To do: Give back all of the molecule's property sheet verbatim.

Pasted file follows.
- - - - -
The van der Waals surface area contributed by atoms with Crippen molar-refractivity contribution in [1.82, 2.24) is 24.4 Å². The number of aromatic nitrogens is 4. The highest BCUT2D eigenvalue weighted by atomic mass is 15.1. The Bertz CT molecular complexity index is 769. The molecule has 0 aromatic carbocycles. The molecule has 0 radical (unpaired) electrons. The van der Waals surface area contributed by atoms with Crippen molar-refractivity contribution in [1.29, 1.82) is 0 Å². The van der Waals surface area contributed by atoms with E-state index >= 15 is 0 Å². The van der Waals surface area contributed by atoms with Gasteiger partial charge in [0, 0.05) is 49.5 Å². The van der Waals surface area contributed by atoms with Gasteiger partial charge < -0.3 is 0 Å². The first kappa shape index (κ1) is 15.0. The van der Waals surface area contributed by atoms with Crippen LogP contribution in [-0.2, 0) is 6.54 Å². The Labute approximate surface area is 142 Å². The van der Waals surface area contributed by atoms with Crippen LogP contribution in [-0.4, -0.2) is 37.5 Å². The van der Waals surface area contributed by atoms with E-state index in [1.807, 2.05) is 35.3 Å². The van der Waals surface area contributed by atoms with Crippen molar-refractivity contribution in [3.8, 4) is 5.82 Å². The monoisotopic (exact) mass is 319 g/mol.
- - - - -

The van der Waals surface area contributed by atoms with Crippen molar-refractivity contribution in [1.82, 2.24) is 24.4 Å². The number of aromatic nitrogens is 4. The highest BCUT2D eigenvalue weighted by atomic mass is 15.1. The Bertz CT molecular complexity index is 769. The molecule has 0 aromatic carbocycles. The molecule has 0 radical (unpaired) electrons. The van der Waals surface area contributed by atoms with Crippen molar-refractivity contribution in [1.29, 1.82) is 0 Å². The van der Waals surface area contributed by atoms with E-state index >= 15 is 0 Å². The van der Waals surface area contributed by atoms with Gasteiger partial charge in [0, 0.05) is 49.5 Å². The van der Waals surface area contributed by atoms with Gasteiger partial charge < -0.3 is 0 Å². The first kappa shape index (κ1) is 15.0. The van der Waals surface area contributed by atoms with Crippen LogP contribution in [-0.2, 0) is 6.54 Å². The Labute approximate surface area is 142 Å². The van der Waals surface area contributed by atoms with Crippen LogP contribution in [-0.4, -0.2) is 37.5 Å². The van der Waals surface area contributed by atoms with E-state index in [1.807, 2.05) is 35.3 Å². The van der Waals surface area contributed by atoms with Crippen molar-refractivity contribution in [3.8, 4) is 5.82 Å². The monoisotopic (exact) mass is 319 g/mol.